He was found with an arrow in his shoulder and a stab wound in his hand, but when Ötzi the Iceman was first discovered in 1991, scientists were unable to recover so much as a drop of blood from his otherwise intact body.
For 5,300 years, Ötzi's remains had been preserved by the biting cold of the Alps, but not even being frozen in a glacier could prevent the Iceman's blood from decomposing in his vessels. So German researchers Marek Janko, Robert Stark, and Albert Zink decided to look for blood residue around his hand and shoulder wounds, instead.
Using a high-resolution visualization method called atomic force microscopy, the researchers managed to discover the oldest intact red blood cells ever recorded. (The image featured here shows the 5,300-year-old RBCs, which exhihbit the biconcave discoid structure (aka doughnut-shape) characteristic of the cell type. The researchers also identified traces of fibrin — a protein involved in the body's clotting process — which adds to a growing body of evidence that suggests Ötzi did not die immediately after sustaining his wounds.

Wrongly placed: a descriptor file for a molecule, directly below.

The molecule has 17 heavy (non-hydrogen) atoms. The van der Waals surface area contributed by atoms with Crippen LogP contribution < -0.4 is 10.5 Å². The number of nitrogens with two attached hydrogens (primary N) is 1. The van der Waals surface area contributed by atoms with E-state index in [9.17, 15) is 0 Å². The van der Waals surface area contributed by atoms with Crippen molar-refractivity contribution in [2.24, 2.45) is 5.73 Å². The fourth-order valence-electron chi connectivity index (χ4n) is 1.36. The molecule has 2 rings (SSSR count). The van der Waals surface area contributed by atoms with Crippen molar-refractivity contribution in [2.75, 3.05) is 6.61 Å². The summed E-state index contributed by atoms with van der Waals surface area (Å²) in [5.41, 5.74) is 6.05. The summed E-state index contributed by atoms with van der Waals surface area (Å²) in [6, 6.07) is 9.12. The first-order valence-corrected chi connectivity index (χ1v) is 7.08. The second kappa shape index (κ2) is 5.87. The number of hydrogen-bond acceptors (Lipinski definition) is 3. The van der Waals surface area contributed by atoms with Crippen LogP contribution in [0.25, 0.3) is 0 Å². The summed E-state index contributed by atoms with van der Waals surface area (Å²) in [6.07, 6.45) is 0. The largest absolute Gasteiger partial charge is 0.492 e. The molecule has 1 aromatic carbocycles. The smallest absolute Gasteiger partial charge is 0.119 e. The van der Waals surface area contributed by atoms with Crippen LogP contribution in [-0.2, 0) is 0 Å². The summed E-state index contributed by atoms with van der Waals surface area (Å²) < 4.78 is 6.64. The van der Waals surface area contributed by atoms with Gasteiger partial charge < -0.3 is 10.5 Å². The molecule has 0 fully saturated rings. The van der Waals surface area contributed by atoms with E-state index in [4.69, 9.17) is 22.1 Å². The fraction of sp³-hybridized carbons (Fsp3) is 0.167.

What's really cool about this research is how it stands to benefit fields like forensics. "Detection of blood components was of major interest because it could give new perspectives on the lives and fates of our ancestors," write the researchers. "Blood can indicate the general health status of an individual and it can be analysed to detect pathological conditions or to provide valuable information in forensic crime scene investigations."
Who would have guessed that the Ötztal Alps would make such a great body farm?
The researchers' findings are published in the latest issue of Journal of the Royal Society Interface (no subscription required).